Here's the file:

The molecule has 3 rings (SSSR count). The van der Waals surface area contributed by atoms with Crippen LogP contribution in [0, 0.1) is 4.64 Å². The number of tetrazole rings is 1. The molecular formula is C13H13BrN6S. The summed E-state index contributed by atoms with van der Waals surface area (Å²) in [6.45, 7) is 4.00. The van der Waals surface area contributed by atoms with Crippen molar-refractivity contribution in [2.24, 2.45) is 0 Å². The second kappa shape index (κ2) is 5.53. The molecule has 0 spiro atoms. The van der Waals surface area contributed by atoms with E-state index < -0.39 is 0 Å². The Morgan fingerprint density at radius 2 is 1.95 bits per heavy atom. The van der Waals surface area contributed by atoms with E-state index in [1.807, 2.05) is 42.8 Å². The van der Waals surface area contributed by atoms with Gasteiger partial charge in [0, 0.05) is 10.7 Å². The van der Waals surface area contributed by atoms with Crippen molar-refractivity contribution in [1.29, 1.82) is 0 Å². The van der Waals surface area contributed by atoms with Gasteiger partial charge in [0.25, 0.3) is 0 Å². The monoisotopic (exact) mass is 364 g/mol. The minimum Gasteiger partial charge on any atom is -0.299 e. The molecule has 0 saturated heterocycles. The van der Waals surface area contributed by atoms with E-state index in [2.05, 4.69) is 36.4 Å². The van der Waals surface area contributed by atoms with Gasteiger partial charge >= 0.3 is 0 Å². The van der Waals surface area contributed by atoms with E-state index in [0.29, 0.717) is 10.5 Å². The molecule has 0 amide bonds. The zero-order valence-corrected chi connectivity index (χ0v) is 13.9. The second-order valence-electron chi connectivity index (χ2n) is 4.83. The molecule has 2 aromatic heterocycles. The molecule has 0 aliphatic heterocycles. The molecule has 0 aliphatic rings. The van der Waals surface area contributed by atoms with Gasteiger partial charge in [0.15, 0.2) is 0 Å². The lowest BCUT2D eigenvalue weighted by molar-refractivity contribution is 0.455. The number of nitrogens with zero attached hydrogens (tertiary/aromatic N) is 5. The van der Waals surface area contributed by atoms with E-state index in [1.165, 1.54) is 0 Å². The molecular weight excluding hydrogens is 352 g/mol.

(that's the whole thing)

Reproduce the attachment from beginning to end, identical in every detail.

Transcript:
The molecule has 3 rings (SSSR count). The van der Waals surface area contributed by atoms with Crippen LogP contribution in [0, 0.1) is 4.64 Å². The number of tetrazole rings is 1. The molecular formula is C13H13BrN6S. The summed E-state index contributed by atoms with van der Waals surface area (Å²) in [6.45, 7) is 4.00. The van der Waals surface area contributed by atoms with Crippen molar-refractivity contribution in [2.24, 2.45) is 0 Å². The second kappa shape index (κ2) is 5.53. The molecule has 0 spiro atoms. The van der Waals surface area contributed by atoms with E-state index < -0.39 is 0 Å². The Morgan fingerprint density at radius 2 is 1.95 bits per heavy atom. The van der Waals surface area contributed by atoms with E-state index in [1.807, 2.05) is 42.8 Å². The van der Waals surface area contributed by atoms with Gasteiger partial charge in [0, 0.05) is 10.7 Å². The van der Waals surface area contributed by atoms with Crippen molar-refractivity contribution in [1.29, 1.82) is 0 Å². The van der Waals surface area contributed by atoms with Gasteiger partial charge in [0.25, 0.3) is 0 Å². The monoisotopic (exact) mass is 364 g/mol. The minimum Gasteiger partial charge on any atom is -0.299 e. The molecule has 0 saturated heterocycles. The van der Waals surface area contributed by atoms with E-state index in [2.05, 4.69) is 36.4 Å². The van der Waals surface area contributed by atoms with Gasteiger partial charge >= 0.3 is 0 Å². The van der Waals surface area contributed by atoms with E-state index in [0.29, 0.717) is 10.5 Å². The molecule has 0 amide bonds. The zero-order valence-corrected chi connectivity index (χ0v) is 13.9. The second-order valence-electron chi connectivity index (χ2n) is 4.83. The molecule has 2 aromatic heterocycles. The molecule has 0 aliphatic heterocycles. The molecule has 0 aliphatic rings. The van der Waals surface area contributed by atoms with Gasteiger partial charge in [0.15, 0.2) is 0 Å². The lowest BCUT2D eigenvalue weighted by molar-refractivity contribution is 0.455. The number of nitrogens with zero attached hydrogens (tertiary/aromatic N) is 5. The van der Waals surface area contributed by atoms with E-state index in [1.165, 1.54) is 0 Å². The molecular weight excluding hydrogens is 352 g/mol.